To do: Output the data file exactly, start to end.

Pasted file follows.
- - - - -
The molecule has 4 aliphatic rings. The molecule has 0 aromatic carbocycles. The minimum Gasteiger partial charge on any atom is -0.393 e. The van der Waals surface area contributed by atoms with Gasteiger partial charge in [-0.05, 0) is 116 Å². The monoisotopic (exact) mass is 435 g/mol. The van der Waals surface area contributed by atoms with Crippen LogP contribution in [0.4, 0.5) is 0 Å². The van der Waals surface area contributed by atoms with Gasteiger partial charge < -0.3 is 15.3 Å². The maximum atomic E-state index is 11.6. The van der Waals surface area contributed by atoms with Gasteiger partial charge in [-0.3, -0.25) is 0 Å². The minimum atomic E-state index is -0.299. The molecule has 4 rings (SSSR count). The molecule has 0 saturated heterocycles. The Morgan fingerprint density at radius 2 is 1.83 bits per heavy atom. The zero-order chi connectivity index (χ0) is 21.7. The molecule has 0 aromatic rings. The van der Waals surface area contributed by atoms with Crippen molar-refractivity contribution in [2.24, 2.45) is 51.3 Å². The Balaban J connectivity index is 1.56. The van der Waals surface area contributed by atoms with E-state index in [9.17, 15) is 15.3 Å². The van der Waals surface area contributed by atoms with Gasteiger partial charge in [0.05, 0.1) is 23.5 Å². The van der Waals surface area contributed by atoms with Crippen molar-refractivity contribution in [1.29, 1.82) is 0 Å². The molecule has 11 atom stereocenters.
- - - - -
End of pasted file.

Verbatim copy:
The molecule has 4 aliphatic rings. The molecule has 0 aromatic carbocycles. The minimum Gasteiger partial charge on any atom is -0.393 e. The van der Waals surface area contributed by atoms with Gasteiger partial charge in [-0.05, 0) is 116 Å². The monoisotopic (exact) mass is 435 g/mol. The van der Waals surface area contributed by atoms with Crippen LogP contribution in [0.4, 0.5) is 0 Å². The van der Waals surface area contributed by atoms with Gasteiger partial charge < -0.3 is 15.3 Å². The maximum atomic E-state index is 11.6. The van der Waals surface area contributed by atoms with Gasteiger partial charge in [-0.3, -0.25) is 0 Å². The minimum atomic E-state index is -0.299. The molecule has 4 rings (SSSR count). The molecule has 0 saturated heterocycles. The Morgan fingerprint density at radius 2 is 1.83 bits per heavy atom. The zero-order chi connectivity index (χ0) is 21.7. The molecule has 0 aromatic rings. The van der Waals surface area contributed by atoms with Crippen molar-refractivity contribution in [2.24, 2.45) is 51.3 Å². The Balaban J connectivity index is 1.56. The van der Waals surface area contributed by atoms with E-state index in [9.17, 15) is 15.3 Å². The van der Waals surface area contributed by atoms with Gasteiger partial charge in [0.05, 0.1) is 23.5 Å². The van der Waals surface area contributed by atoms with Crippen molar-refractivity contribution in [1.29, 1.82) is 0 Å². The molecule has 11 atom stereocenters.